While solar power has crossed grid parity globally, commercial and industrial (C&I) consumers in India continue to pay substantially higher grid tariffs to discoms than domestic consumers. In order to reduce their operating expenses, C&I consumers are now procuring significant solar power through onsite rooftop solar plants and offsite solar plants. Industry experts share their views on the key developments, challenges and emerging business models in the C&I solar segment in India. Excerpts…
What are the key trends in the C&I solar segment in India? What are the major growth drivers?
Vinay Kumar P.
Across the country, irrespective of geography, C&I grid tariffs remain substantially higher than the levellised cost of onsite rooftop solar and offsite open access solar. This, by far, has been the most significant growth driver for the C&I solar market. There are other drivers as well, but tariff arbitrage shadows the rest. This does not take away the substantial contribution that net metering regulations and policies have made to the growth of onsite rooftop solar for the C&I segment.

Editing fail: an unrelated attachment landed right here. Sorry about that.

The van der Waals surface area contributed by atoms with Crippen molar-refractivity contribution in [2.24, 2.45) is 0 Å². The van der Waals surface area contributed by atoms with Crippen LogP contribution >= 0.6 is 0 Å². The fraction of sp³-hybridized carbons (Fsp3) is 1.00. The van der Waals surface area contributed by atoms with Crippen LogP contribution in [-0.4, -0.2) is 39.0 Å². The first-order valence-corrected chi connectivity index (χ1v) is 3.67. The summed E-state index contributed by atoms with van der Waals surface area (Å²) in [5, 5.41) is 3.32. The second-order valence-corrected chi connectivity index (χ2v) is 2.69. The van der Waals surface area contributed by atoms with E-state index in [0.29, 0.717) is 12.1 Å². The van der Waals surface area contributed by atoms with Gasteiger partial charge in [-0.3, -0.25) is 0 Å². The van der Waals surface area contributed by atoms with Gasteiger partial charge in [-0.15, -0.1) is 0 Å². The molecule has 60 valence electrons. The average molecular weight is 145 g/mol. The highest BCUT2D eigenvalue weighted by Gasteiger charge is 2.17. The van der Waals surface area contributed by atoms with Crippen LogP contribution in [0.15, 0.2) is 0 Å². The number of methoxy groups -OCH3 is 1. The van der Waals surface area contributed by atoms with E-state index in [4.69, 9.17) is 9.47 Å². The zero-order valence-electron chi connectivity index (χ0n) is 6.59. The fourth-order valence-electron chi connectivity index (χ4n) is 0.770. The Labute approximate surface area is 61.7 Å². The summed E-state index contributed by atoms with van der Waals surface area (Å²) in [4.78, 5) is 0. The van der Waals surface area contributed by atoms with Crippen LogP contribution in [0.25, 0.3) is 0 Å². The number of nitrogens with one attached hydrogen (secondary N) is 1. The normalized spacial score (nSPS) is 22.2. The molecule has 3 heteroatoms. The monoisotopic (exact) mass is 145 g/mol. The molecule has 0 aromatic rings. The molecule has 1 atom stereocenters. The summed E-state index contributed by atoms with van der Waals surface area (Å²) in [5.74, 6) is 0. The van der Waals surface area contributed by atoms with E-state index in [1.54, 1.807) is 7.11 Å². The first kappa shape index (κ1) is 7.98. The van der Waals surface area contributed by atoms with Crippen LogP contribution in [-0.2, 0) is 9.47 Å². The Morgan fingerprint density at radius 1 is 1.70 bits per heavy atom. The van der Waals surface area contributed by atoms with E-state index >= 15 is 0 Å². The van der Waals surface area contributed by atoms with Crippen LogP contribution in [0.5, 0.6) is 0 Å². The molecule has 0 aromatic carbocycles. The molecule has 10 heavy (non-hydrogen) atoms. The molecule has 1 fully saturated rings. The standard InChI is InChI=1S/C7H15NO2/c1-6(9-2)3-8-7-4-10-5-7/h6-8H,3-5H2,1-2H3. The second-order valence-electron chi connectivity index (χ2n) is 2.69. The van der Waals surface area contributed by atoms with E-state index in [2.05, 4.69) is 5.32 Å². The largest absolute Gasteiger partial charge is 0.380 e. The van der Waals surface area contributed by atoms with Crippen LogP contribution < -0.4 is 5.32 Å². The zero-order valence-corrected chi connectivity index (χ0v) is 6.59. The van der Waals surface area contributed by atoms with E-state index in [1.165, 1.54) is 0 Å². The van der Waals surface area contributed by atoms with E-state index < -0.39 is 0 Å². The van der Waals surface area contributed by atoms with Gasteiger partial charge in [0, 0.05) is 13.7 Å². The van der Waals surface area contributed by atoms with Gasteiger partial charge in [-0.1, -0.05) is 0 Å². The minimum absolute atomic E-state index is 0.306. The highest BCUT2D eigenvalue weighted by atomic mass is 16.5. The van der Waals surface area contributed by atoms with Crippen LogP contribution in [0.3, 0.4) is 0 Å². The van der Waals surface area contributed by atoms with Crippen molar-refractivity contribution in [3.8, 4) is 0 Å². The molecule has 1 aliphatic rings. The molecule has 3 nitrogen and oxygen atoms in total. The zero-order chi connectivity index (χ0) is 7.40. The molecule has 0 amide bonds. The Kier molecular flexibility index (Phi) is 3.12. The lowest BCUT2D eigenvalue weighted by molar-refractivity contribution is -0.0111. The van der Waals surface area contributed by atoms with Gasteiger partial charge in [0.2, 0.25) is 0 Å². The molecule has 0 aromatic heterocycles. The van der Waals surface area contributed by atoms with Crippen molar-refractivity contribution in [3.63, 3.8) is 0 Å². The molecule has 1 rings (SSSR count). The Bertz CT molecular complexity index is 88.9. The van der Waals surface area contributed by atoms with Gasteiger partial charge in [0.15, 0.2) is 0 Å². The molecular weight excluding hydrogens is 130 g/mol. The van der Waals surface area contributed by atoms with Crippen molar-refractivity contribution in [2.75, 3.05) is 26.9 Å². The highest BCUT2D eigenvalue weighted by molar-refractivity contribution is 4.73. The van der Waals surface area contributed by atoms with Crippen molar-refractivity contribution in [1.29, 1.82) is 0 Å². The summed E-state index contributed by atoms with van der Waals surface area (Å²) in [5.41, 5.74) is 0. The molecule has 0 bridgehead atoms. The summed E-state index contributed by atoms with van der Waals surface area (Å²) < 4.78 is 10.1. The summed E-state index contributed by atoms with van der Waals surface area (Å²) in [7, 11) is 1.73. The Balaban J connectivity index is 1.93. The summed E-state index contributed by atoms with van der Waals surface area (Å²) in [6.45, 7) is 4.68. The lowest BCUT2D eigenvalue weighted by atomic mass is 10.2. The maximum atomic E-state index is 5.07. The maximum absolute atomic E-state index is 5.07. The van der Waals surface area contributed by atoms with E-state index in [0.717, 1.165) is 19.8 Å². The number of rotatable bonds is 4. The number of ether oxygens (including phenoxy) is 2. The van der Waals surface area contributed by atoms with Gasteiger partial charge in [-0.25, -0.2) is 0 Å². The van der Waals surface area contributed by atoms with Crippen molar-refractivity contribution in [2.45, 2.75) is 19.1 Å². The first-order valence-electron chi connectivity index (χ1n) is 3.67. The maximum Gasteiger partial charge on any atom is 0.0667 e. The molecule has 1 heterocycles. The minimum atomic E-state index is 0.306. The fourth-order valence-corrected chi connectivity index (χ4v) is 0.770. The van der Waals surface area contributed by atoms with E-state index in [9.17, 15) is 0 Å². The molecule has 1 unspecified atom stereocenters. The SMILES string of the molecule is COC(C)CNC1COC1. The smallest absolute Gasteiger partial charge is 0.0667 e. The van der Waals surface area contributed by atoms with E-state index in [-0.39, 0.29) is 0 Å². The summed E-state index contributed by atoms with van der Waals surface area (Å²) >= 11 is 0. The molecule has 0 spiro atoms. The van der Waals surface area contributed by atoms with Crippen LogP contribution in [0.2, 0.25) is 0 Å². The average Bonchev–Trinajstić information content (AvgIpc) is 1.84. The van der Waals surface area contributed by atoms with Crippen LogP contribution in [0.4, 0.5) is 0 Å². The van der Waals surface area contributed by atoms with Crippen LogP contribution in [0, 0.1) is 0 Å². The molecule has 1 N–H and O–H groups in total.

Rooftop solar installations in India reached around 3.3 GW by the end of the third quarter of 2018-19. According to estimates, commercial and industrial segments, with 0.78 GW and 1.59 GW of installed rooftop solar capacity respectively, account for about 70 per cent of the total installations. Statistics also reveal that rooftop solar has been growing at a healthy pace compared to the previous year. The main drivers for the adoption of solar PV have been the fall in solar PV module and installation costs against the rising cost of grid power, the policy thrust to large-scale deployment of rooftop solar PV, an enabling regulatory framework, and streamlining of the utility-grid connection process.
In addition, the ripples created by the perceived impact of the goods and services tax have subsided now. The availability of financing options and innovative funding structures aided by channel partners with lending support from banks has enhanced access to finance. The widespread adoption of the opex model, which constitutes about two-third of all installations, has also been one of the factors in the growth of the segment.
The C&I segment has the largest market share in rooftop solar deployment today and is seeing significant traction. The primary driver is the attractive economics for this segment, which results in substantial savings in power cost on each unit replaced with solar. Other major drivers are the “green image” and “carbon neutrality” that the C&I user achieves, as well as the renewable purchase obligation compliance requirements of users procuring fossil fuel-based power under open access or from captive power plants. Favourable state policies including concessions or exemptions from open access charges and attractive models such as group captive models have also encouraged many C&I consumers to procure solar.